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Duck numbers bounce back after droughts
By Chris Niskanen
St. Paul Pioneer Press

Drought conditions have significantly eased in the Dakotas and Canada's prairie provinces, giving a much-needed boost to North America's duck population, waterfowl biologists say.

Breeding duck estimates for Canada and the United States were up 16 percent from last year, according to a U.S. Fish and Wildlife report released Thursday. Mallard populations were about the same as last year.

The news reflects a dramatic turnaround in drought conditions. Timely spring rains fell through much of the northern continent's prairie region, providing ducks with critical water during the nesting season.

"It was amazing the water came back so quickly," said Tom Landwehr, Minnesota conservation director for Ducks Unlimited. "Since the rain came just before spring migration, it saved the day."

Although duck population surveys still show some declines in the Dakotas, populations appear to have dodged a long-term drought that waterfowl managers feared.

"If you'd asked me a couple of months ago how things look, I would have said pretty dismal," said Joel Brice, a waterfowl biologist with the Bismarck, N.D.-based Delta Waterfowl Foundation. "All in all, conditions are quite good for ducks."

The North Dakota Game and Fish Department reported last week that the 2003 duck index was down 27 percent from last year, but the number probably wasn't an accurate picture of duck numbers because last year's record-breaking index counted birds that were still migrating through the state.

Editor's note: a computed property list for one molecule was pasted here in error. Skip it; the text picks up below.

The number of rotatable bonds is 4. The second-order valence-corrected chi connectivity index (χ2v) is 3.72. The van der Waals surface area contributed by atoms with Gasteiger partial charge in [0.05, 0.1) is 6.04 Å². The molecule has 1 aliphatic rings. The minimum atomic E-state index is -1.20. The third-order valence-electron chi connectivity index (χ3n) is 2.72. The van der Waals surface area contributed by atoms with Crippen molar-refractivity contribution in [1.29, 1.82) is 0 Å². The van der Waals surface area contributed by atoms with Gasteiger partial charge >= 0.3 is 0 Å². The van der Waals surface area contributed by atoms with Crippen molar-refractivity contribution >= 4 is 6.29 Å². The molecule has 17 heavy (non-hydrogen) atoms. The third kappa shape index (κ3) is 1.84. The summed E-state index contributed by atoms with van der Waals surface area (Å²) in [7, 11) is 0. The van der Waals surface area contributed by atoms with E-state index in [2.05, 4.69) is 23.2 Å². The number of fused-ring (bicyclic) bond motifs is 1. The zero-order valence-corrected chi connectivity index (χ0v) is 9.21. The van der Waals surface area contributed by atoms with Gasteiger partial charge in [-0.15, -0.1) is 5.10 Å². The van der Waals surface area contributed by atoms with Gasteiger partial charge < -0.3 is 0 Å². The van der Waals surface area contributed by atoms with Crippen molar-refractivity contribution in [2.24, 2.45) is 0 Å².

This year's mallard index in North Dakota was 187 percent above the long-term average since 1948, and all other species, except for green-winged teal and canvasbacks, were above the long-term average.

More important, the number of ponds in North Dakota was up 48 percent from last year and 58 percent above the long-term average, mostly a result of rains that boosted shallow and temporary wetlands this spring.

Minnesota's duck news is mixed. The Department of Natural Resources reported recently that the state's mallard breeding population dropped 23 percent from last year, but was still 29 percent above the average since 1968. Blue-winged teal dropped 55 percent from last year and were 15 percent below the long-term average.

Minnesota's Canada goose population estimate of 304,000 was down from 335,000 last year, but still exceeded population management goals.

Good water conditions exist in South Dakota, western Saskatchewan, Manitoba and Alberta, which bodes well for duck production.

"Data on breeding duck populations from Canada and other states is not yet available, but preliminary reports suggest generally good conditions in the Dakotas, and much better conditions and duck numbers in prairie Canada than we have seen in the past few years," said Jeff Lawrence, a Minnesota waterfowl biologist.

Biologists are still compiling survey data and preparing to make season recommendations later this summer. Last week's Fish and Wildlife report gives a strong indication that duck seasons and regulations may not change this year.

"I wouldn't say it's a lock, but it seems pretty likely we'll have the same framework as last year," Landwehr said.

For Minnesota, that means a 60-day season opening either on Sept. 27 or Oct. 4. North Dakota is proposing opening its season Sept. 27 for residents and Oct. 4 for nonresidents.

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